Emotions run high at a public hearing over Duke Energy rate hike request
Last Friday marked the first of several public hearings in Alamance County over the potential Duke Energy rate hike request. Numerous residents spoke out against the rate increase — emphasizing the financial hardships that Duke Energy’s rate increase would cause. If Duke has its way, ratepayers’ bills would go up by 6.8 percent — essentially footing their 76 million tons of coal ash cleanup settlement onto customers.
Over 20 people got the chance to speak – some visibly emotional while talking about the financial hardship a rate increase would have on them.
The North Carolina Utilities Commission will ultimately get to decide on the increase.
“I am outraged that any energy company would ask customers to pay any additional monies to pay for their mismanagement,” said Deborah Graham of Salisbury.
“If I went to any of your houses and dumped a bunch of trash and then sent you a bill you would think that was ludicrous,” said Heather Sanchez.
“I have people in the same condition that have to choose between paying bills, buying food, buying medicine,” said Ronald Namest.
“We simply want them to assume some responsibility. Clean up their mess at their own expense,” said Bobby Jones.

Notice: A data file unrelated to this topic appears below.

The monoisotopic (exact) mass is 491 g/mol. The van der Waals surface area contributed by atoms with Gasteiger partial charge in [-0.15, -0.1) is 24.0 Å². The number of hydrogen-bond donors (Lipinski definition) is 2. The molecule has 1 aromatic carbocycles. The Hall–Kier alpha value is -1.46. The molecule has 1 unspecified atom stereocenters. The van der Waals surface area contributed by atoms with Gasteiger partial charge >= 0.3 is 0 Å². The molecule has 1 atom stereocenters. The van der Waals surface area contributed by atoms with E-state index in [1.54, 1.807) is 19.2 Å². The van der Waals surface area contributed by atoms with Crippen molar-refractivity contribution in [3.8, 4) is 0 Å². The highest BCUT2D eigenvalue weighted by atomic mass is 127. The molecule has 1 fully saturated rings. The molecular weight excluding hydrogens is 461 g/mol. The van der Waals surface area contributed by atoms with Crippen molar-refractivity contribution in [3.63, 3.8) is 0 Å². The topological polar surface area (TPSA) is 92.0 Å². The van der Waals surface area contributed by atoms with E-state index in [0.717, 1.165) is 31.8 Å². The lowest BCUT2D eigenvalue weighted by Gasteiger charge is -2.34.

Even the Mayor of Gibsonville showed up to speak out about the rate hike on behalf of his constituents.
“Our people cannot afford this increase. A lot of people cannot,” said Leonard Williams.
The proposed rate hike will give Duke Energy more than $445 million in additional yearly revenue. This comes after Duke Energy posted over $2.7 billion in profits for its Wall Street shareholders in 2018, but the energy giant paid zero in federal income taxes.
In 2019, a report by the Retail Energy Supply Association showed that, between 2008 and 2016, ratepayer electricity prices fell by 8 percent in competitive states while those in monopoly states, like North Carolina, rose by 15 percent.
Bottom Line: For now, if the North Carolina Utilities Commission considers Duke Energy’s request, ratepayers will be asked to pay for the energy giant’s negligence. It’s time our legislature fixed what it failed to years ago — pass legislation to ban a rate hike on the people of North Carolina to avoid paying for their toxic mess. As the Salisbury Post has said, customers should not bear the costs for Duke Energy’s mistakes, now or in the future.